Cyber security and cryptocurrency: what you need to know


Whether you mine coins, invest or trade in cryptocurrency, or use digital currency to buy and sell goods and services, good cyber security is paramount. In the first half of 2018 alone, more than £860,000,000 in various cryptocurrencies was stolen in a slew of thefts, from major trading platforms, online or “hot” wallets, and individual devices.

The attractiveness of cryptocurrencies as a target isn’t hard to understand: they are often very valuable and, once stolen, can be tough to trace. There’s also a dearth of good cyber security in the cryptocurrency world, with poorly secured hot wallets and trading platforms making juicy, tempting targets for would-be thieves. The degree of coding knowhow required to attack an online wallet or currency exchange is often very slight, with off-the-shelf malware being more than adequate for many attacks.

While it’s impossible to defend yourself from every possible attack that might come your way, there are plenty of things you can do to protect yourself from thefts. Making yourself a harder target can be enough to deter many criminals; most aren’t looking for a fight, they’re looking for easy pickings.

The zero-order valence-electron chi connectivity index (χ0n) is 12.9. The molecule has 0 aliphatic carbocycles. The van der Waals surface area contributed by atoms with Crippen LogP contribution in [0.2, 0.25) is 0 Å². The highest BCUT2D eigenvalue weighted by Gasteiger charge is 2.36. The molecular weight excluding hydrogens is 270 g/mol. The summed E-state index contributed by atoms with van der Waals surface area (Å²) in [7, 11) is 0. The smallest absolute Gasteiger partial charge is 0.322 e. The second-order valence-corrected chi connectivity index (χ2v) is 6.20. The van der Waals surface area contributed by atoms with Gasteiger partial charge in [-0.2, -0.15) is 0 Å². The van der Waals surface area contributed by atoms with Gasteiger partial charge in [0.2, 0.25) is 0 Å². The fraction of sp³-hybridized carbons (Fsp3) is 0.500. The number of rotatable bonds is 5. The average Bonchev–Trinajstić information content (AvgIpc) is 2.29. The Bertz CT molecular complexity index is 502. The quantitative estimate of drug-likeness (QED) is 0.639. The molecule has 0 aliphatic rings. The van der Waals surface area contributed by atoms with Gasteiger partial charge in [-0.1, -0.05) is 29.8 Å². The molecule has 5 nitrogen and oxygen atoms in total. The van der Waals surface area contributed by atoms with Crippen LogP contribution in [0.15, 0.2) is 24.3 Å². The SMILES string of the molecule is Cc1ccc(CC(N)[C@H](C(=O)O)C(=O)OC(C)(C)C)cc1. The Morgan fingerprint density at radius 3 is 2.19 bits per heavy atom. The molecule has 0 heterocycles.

The most basic step is to use a hard (offline) wallet. This is a small piece of hardware that plugs into your device’s USB port. It holds the encryption keys for the wallet and is very difficult to abuse, even if your device is compromised. There are various types on the market.

If you need to use a hot wallet (for example while trading on an exchange platform), make sure it’s as secure as possible. Always enable two-factor authentication and choose a strong password. Whatever you do, never use the same password across multiple platforms.

Remember that your internet connection itself can be exploited to steal cryptocurrency. This is a particularly big concern if you need to use public internet, such as wifi in airports or hotels, while logging onto your hot wallet or trading site. Using a virtual private network (VPN) counters the threat. A VPN allows you to set up an encrypted channel so that you can send and receive information over the internet without exposing sensitive data (such as passwords and logins for your hot wallet) to anyone else.